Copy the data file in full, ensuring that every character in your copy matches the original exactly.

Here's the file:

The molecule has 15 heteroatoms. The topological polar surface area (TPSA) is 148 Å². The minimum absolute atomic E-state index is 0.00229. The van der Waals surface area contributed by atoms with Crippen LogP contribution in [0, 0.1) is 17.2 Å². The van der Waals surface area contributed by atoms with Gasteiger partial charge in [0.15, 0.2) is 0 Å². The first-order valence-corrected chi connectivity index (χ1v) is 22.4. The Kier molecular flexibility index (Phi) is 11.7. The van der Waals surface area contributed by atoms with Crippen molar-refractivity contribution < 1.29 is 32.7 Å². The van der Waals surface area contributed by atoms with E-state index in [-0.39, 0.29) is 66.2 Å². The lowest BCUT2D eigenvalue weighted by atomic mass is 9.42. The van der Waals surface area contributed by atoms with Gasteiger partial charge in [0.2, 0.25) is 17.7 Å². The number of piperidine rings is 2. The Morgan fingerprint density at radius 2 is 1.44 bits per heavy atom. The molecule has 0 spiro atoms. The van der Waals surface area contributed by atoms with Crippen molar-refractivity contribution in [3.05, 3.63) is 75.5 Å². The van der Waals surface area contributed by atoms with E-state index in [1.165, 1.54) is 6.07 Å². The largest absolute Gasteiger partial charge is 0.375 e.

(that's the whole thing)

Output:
The molecule has 15 heteroatoms. The topological polar surface area (TPSA) is 148 Å². The minimum absolute atomic E-state index is 0.00229. The van der Waals surface area contributed by atoms with Crippen LogP contribution in [0, 0.1) is 17.2 Å². The van der Waals surface area contributed by atoms with Gasteiger partial charge in [0.15, 0.2) is 0 Å². The first-order valence-corrected chi connectivity index (χ1v) is 22.4. The Kier molecular flexibility index (Phi) is 11.7. The van der Waals surface area contributed by atoms with Crippen molar-refractivity contribution < 1.29 is 32.7 Å². The van der Waals surface area contributed by atoms with E-state index in [-0.39, 0.29) is 66.2 Å². The lowest BCUT2D eigenvalue weighted by atomic mass is 9.42. The van der Waals surface area contributed by atoms with Gasteiger partial charge in [0.2, 0.25) is 17.7 Å². The number of piperidine rings is 2. The Morgan fingerprint density at radius 2 is 1.44 bits per heavy atom. The molecule has 0 spiro atoms. The van der Waals surface area contributed by atoms with Crippen molar-refractivity contribution in [3.05, 3.63) is 75.5 Å². The van der Waals surface area contributed by atoms with E-state index in [1.165, 1.54) is 6.07 Å². The largest absolute Gasteiger partial charge is 0.375 e.